Katalin Karikó held a seminar for students at the University of Szeged on Thursday. During the lecture, she spoke about the importance of relationships during university, family, career balance, and stress management, among other topics.
On December 10, the research professor will be awarded the Nobel Prize in Physiology or Medicine for her discoveries that paved the way for the development of mRNA-based vaccines. On Thursday, she met students of the university at a seminar, and told them that she started her studies in 1973 in Szeged, (Southern Great Plain, Hungary) where she studied biology. She obtained both her diploma and doctorate at the University of Szeged. It was here that she met her husband, with whom she celebrated their 43rd wedding anniversary on Wednesday. They also have a daughter, she noted.
University of Szeged. Photo: Ferenc Somorjai/Wikipedia
The researcher stressed the importance of the relationships formed during her university years. She advised the audience to follow in the footsteps of their former classmates after graduation. Katalin Karikó also encouraged students to ask their teachers or even to seek out researchers with questions, and if they have good questions, they might get noticed.
About her first years in the United States, she emphasized that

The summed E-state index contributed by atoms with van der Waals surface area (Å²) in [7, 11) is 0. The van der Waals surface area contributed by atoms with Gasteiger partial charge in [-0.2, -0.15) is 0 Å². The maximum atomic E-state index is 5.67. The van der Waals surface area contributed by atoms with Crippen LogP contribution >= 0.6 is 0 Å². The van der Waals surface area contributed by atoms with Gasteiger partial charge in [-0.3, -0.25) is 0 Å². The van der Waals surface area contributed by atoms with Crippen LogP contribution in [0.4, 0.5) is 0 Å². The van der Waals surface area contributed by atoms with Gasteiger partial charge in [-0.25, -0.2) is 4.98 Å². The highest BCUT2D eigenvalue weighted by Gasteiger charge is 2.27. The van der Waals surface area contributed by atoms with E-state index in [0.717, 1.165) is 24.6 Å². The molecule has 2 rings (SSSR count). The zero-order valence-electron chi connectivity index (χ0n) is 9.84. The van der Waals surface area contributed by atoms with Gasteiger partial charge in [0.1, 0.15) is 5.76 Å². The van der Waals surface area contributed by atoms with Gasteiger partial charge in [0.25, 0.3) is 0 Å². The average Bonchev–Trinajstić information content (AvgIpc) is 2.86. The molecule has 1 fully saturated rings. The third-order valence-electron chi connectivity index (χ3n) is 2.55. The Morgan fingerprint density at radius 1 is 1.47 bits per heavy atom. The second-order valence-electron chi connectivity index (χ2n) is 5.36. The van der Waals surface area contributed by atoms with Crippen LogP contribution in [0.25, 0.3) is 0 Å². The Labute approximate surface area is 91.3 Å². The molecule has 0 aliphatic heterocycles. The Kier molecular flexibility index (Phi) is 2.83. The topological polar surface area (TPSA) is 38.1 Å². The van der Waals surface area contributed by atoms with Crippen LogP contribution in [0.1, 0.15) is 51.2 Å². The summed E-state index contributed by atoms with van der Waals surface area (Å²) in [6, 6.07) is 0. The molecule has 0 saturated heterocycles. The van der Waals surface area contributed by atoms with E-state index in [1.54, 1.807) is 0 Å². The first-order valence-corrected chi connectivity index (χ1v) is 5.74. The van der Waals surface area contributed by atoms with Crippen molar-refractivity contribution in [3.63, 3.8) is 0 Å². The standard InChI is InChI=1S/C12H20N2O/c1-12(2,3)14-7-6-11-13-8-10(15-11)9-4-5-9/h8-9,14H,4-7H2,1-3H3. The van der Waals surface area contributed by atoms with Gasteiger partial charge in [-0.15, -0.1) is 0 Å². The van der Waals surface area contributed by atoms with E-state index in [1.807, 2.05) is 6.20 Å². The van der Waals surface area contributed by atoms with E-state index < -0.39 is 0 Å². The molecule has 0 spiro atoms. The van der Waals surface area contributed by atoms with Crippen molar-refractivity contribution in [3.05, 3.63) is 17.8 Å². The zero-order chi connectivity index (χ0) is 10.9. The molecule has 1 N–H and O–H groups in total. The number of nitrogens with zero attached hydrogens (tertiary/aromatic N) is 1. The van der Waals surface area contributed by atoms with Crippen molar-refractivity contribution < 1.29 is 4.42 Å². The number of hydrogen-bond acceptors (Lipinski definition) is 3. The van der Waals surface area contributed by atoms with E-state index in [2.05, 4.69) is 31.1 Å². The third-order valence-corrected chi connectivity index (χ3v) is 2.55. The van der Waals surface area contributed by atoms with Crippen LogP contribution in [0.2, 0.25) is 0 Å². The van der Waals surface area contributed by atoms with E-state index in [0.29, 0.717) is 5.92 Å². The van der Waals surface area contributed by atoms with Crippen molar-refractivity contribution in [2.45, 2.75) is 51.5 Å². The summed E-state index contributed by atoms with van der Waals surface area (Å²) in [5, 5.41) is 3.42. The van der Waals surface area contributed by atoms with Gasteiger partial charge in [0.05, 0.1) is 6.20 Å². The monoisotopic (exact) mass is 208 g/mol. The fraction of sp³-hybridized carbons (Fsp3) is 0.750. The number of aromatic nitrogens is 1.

in the second half of the 1980s, laboratory conditions were in many ways worse in the U.S. than at the Biological Research Center in Szeged.
On the subject of family and career balance, she stressed that a research career is not family-friendly. She said that
it is much easier for a woman to give up her career dream when her child is crying. However, she advised girls not to do so, and instead ask their families and husbands for support.
She mentioned that her husband was a great help in raising their daughter and in her research career.
Talking about the importance of stress management, she emphasized that in every negative situation, you have to find something that can be turned into a positive. Citing an example from her student days, she said that a former teacher in Ostrava (Czech Republic) threatened to stop her from being accepted to university. To prevent that from happening, she studied much harder.
She added that this is why she thanks those who hindered her in her career, because they made her resilient and pushed her to do even better.
Via MTI, Featured image: MTI/Rosta Tibor